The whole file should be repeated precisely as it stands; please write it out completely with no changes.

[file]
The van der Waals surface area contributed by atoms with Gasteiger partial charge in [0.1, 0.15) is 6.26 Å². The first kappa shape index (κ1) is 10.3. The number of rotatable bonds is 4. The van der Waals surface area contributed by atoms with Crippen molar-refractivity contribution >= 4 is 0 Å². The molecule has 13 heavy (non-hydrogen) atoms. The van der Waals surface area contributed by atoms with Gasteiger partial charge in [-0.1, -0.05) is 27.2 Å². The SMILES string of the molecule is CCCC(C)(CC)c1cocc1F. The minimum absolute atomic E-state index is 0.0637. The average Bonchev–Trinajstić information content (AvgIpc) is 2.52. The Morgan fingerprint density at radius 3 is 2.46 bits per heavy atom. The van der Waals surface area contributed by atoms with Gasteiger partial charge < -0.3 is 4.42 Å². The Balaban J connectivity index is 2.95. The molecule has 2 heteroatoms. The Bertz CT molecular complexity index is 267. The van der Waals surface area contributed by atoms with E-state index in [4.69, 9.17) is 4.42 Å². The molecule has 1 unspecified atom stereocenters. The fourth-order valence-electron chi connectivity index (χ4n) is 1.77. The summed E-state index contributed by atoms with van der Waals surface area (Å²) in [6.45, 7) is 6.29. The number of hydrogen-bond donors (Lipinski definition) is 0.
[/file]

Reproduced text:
The van der Waals surface area contributed by atoms with Gasteiger partial charge in [0.1, 0.15) is 6.26 Å². The first kappa shape index (κ1) is 10.3. The number of rotatable bonds is 4. The van der Waals surface area contributed by atoms with Crippen molar-refractivity contribution >= 4 is 0 Å². The molecule has 13 heavy (non-hydrogen) atoms. The van der Waals surface area contributed by atoms with Gasteiger partial charge in [-0.1, -0.05) is 27.2 Å². The SMILES string of the molecule is CCCC(C)(CC)c1cocc1F. The minimum absolute atomic E-state index is 0.0637. The average Bonchev–Trinajstić information content (AvgIpc) is 2.52. The Morgan fingerprint density at radius 3 is 2.46 bits per heavy atom. The van der Waals surface area contributed by atoms with Gasteiger partial charge < -0.3 is 4.42 Å². The Balaban J connectivity index is 2.95. The molecule has 2 heteroatoms. The Bertz CT molecular complexity index is 267. The van der Waals surface area contributed by atoms with E-state index in [4.69, 9.17) is 4.42 Å². The molecule has 1 unspecified atom stereocenters. The fourth-order valence-electron chi connectivity index (χ4n) is 1.77. The summed E-state index contributed by atoms with van der Waals surface area (Å²) in [6.45, 7) is 6.29. The number of hydrogen-bond donors (Lipinski definition) is 0.